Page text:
US Supreme Court considers privacy — or not — of your location data

December 5, 2017  - By

The U.S. Supreme Court heard arguments last week on a case that could determine whether authorities can search cellphone location data without a warrant.

In Carpenter v. U.S., the Court will eventually rule on whether the Fourth Amendment of the U.S. Constitution’s Bill of Rights, enacted in 1791 to safeguard citizens’ rights against unreasonable searches and seizures, extends to cover personal cellphone records tracking user location.

The case began when police used records, obtained from a phone company and drawing on cell-tower location, to show that an individual’s cellphone was used in the vicinity of several armed robberies in Michigan and Ohio in 2010 and 2011.

The appellants contend that the government had violated the Fourth Amendment when it collected their cellphone location records without a warrant. A federal appeals court ruled against the appeal, finding the Fourth Amendment doesn’t “yet” extend to cellphone location data.

That court distinguished between the “content” of a communication and the “information necessary to send it.” The government can’t read letters or emails or listen to wiretapped conversation without a warrant, but it is entitled to the metadata used to send such content — in this case the phone company data showing in which tower’s cell area the phone was activated.

“The business records here fall on the unprotected side of this line. Those records say nothing about the content of any calls,” the court ruled. “Instead the records include routing information, which the wireless providers gathered in the ordinary course of business.”

The Supreme Court, in hearing the appeal on this decision, is expected to review — and possibly revise — its heretofore opinion that when users share information with a third party, such as a bank or telephone company, they lose the expectation that it will remain private. At question is whether cellphones have activated a new era of privacy expectations, in essence, whether legal doctrine needs to be subject to updates for the digital age.

One tenet that no one questions is that cell phone users have no idea to what extent their phone companies know where they go and how long they stay there. Whether they care or not, or whether they are willing to sacrifice some amount of privacy for the convenience of cell phone access, remains to be seen. The limits for this have been explored but never completely settled, in controversies around Facebook’s (and others’) access to and use of customer data and profiles.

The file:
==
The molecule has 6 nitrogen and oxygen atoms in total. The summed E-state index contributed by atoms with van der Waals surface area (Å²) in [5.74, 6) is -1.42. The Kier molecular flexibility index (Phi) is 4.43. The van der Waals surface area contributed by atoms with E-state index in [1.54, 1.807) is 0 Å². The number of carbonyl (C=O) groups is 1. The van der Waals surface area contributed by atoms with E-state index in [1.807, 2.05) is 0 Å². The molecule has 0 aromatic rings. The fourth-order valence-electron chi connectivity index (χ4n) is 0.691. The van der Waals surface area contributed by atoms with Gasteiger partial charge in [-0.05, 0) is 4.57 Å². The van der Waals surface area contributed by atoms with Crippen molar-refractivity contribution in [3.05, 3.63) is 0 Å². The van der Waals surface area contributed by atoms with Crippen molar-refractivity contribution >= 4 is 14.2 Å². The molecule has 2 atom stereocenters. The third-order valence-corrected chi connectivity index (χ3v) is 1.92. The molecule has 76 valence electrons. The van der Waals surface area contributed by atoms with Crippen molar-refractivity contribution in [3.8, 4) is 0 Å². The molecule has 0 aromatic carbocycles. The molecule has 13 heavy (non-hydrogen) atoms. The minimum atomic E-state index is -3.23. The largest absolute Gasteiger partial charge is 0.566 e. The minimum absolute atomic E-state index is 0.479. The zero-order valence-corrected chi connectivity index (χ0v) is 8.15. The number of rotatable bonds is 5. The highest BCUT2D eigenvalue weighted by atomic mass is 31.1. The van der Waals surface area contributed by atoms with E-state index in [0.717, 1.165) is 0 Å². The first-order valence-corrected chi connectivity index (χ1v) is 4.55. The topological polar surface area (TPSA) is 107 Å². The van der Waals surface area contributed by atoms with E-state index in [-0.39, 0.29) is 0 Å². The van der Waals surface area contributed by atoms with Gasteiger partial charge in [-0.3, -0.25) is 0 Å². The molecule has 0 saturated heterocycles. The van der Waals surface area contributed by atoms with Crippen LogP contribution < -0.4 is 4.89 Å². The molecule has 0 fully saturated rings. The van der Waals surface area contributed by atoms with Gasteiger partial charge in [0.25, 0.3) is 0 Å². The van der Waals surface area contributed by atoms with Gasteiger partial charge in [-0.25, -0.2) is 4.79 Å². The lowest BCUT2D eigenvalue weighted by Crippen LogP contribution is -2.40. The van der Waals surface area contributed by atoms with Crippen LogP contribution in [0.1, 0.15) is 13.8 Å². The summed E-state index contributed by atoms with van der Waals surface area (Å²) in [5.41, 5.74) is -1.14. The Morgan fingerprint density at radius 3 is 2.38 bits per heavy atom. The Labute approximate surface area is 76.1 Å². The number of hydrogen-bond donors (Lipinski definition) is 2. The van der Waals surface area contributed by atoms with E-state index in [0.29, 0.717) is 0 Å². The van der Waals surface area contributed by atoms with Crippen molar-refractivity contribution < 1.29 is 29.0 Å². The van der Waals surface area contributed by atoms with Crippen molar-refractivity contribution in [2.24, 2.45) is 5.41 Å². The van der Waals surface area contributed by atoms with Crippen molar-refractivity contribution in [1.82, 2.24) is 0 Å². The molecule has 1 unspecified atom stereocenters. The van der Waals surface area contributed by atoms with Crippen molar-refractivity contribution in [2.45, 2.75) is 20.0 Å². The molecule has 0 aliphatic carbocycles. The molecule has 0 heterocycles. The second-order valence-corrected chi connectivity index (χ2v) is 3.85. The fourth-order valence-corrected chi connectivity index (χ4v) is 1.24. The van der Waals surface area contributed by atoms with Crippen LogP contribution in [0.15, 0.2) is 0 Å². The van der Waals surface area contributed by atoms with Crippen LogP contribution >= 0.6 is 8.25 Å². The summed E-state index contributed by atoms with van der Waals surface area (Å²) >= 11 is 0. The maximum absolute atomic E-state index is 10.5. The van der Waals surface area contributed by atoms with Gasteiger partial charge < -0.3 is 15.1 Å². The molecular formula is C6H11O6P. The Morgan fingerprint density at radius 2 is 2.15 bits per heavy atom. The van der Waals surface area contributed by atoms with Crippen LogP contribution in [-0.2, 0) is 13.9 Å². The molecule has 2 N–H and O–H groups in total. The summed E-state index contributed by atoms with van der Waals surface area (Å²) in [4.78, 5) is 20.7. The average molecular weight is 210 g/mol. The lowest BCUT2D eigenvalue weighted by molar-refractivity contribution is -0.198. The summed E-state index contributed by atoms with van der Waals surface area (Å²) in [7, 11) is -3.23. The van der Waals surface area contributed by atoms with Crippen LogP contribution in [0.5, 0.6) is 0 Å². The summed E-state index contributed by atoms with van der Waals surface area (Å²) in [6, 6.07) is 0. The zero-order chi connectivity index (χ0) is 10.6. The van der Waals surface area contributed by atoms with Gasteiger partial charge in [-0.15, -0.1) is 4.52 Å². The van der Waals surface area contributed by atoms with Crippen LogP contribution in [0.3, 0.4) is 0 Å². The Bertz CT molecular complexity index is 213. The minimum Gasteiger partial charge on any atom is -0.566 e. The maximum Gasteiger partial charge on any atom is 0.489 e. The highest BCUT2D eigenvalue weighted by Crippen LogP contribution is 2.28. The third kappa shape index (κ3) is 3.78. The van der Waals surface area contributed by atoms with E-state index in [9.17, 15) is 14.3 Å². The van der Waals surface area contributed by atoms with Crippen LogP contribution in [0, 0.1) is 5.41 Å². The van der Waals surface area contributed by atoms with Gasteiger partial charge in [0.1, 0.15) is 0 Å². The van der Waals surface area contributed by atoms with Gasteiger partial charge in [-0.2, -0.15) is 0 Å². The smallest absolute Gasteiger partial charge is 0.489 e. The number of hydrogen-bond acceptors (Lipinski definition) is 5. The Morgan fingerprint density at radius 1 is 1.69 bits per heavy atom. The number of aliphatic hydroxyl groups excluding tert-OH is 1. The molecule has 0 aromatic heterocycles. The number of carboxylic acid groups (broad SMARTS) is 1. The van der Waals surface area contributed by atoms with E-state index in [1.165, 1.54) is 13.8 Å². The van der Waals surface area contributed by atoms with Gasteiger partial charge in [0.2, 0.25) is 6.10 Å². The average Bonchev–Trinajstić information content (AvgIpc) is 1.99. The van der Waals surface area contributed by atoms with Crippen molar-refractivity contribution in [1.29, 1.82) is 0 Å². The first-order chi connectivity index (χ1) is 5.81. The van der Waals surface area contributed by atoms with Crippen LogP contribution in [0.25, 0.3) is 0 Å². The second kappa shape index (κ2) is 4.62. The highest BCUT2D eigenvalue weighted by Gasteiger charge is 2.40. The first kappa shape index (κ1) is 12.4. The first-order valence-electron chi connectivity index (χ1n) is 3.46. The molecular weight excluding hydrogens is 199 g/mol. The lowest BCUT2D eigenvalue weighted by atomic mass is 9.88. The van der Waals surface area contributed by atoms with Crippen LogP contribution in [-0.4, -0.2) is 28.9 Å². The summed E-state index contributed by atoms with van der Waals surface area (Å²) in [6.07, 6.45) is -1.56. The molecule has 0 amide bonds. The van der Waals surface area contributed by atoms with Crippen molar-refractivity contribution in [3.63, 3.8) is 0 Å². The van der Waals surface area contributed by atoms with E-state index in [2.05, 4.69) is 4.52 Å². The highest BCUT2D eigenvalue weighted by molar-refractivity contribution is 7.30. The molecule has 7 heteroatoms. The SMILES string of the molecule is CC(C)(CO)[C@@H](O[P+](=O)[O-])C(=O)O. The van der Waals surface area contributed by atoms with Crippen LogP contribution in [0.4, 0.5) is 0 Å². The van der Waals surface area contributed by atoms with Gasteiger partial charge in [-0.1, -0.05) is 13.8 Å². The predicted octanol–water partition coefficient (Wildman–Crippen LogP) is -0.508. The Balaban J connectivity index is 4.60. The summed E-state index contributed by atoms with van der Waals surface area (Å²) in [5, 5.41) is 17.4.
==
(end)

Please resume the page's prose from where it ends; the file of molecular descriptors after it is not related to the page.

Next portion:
Apple, Facebook, Google and Verizon have all filed an amicus (“friend of the court”) brief in Carpenter v. U.S. The tech gargantua seem to want, on the one hand, to discourage the possibility of government and law enforcement being able to access location data without a warrant, while also maintaining a clear and unencumbered route for themselves to use it. They argue that “Fourth Amendment doctrine must adapt to the changing realities of the digital era” and that “rigid analog-era rules should yield to consideration of reasonable expectations of privacy in the digital age.”

After a related 2012 Supreme Court decision that attaching a GPS tracker to a car without a search warrant violated the Fourth Amendment, Justice Sonia Sotomayor wrote that the so-called third-party doctrine was “ill suited to the digital age” and that privacy case law should adapt to changes in society’s views that are occurring thanks to smartphones and other technology.

For a summary of the arguments presented to the Court on November 29 in Carpenter v. U.S., see the SCOTUS blog here. Further developments in the case will appear on this page, and viewers may sign up for push updates as well.

In 2008, GPS World published an editorial on this subject, in the guise of a parodized future film noir scenario, “The Call Tease Factor.” An expandable image appears at left. The essay opined that “Government agencies and police routinely tracked cell users’ location without a warrant or court oversight. . . . Challenges had faltered, and no one seemed to notice any more, or care much.”

“Privacy, as least as far as location, no longer existed.”

About the Author: Alan Cameron

Alan Cameron is the former editor-at-large of GPS World magazine.